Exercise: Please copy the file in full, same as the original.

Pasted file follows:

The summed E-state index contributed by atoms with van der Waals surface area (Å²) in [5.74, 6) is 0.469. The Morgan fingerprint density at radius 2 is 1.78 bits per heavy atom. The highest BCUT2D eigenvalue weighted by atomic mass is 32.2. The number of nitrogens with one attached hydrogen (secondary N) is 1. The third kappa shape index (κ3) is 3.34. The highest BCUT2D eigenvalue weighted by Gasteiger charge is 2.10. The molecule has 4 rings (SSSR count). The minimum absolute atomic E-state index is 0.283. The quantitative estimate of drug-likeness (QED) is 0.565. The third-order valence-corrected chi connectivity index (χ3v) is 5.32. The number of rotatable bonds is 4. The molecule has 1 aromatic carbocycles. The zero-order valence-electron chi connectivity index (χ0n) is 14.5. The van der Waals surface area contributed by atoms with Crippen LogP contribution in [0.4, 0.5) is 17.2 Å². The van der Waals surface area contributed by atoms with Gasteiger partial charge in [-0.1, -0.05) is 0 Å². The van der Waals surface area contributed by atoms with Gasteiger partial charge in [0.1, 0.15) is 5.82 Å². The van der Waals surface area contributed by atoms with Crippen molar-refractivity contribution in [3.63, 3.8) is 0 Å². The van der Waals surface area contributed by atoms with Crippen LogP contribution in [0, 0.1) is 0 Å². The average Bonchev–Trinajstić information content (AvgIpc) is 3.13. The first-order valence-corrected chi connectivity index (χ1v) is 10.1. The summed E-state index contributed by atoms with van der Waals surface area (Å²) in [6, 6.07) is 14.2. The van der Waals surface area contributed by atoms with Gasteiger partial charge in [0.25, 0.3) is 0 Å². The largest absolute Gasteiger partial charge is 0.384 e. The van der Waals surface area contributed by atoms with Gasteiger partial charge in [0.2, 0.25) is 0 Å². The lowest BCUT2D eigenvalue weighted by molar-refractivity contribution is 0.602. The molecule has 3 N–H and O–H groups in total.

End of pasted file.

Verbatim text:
The summed E-state index contributed by atoms with van der Waals surface area (Å²) in [5.74, 6) is 0.469. The Morgan fingerprint density at radius 2 is 1.78 bits per heavy atom. The highest BCUT2D eigenvalue weighted by atomic mass is 32.2. The number of nitrogens with one attached hydrogen (secondary N) is 1. The third kappa shape index (κ3) is 3.34. The highest BCUT2D eigenvalue weighted by Gasteiger charge is 2.10. The molecule has 4 rings (SSSR count). The minimum absolute atomic E-state index is 0.283. The quantitative estimate of drug-likeness (QED) is 0.565. The third-order valence-corrected chi connectivity index (χ3v) is 5.32. The number of rotatable bonds is 4. The molecule has 1 aromatic carbocycles. The zero-order valence-electron chi connectivity index (χ0n) is 14.5. The van der Waals surface area contributed by atoms with Crippen LogP contribution in [0.4, 0.5) is 17.2 Å². The van der Waals surface area contributed by atoms with Gasteiger partial charge in [-0.1, -0.05) is 0 Å². The van der Waals surface area contributed by atoms with Gasteiger partial charge in [0.1, 0.15) is 5.82 Å². The van der Waals surface area contributed by atoms with Crippen molar-refractivity contribution in [3.63, 3.8) is 0 Å². The van der Waals surface area contributed by atoms with Crippen LogP contribution in [0, 0.1) is 0 Å². The average Bonchev–Trinajstić information content (AvgIpc) is 3.13. The first-order valence-corrected chi connectivity index (χ1v) is 10.1. The summed E-state index contributed by atoms with van der Waals surface area (Å²) in [6, 6.07) is 14.2. The van der Waals surface area contributed by atoms with Gasteiger partial charge in [0.25, 0.3) is 0 Å². The largest absolute Gasteiger partial charge is 0.384 e. The van der Waals surface area contributed by atoms with Gasteiger partial charge in [0.2, 0.25) is 0 Å². The lowest BCUT2D eigenvalue weighted by molar-refractivity contribution is 0.602. The molecule has 3 N–H and O–H groups in total.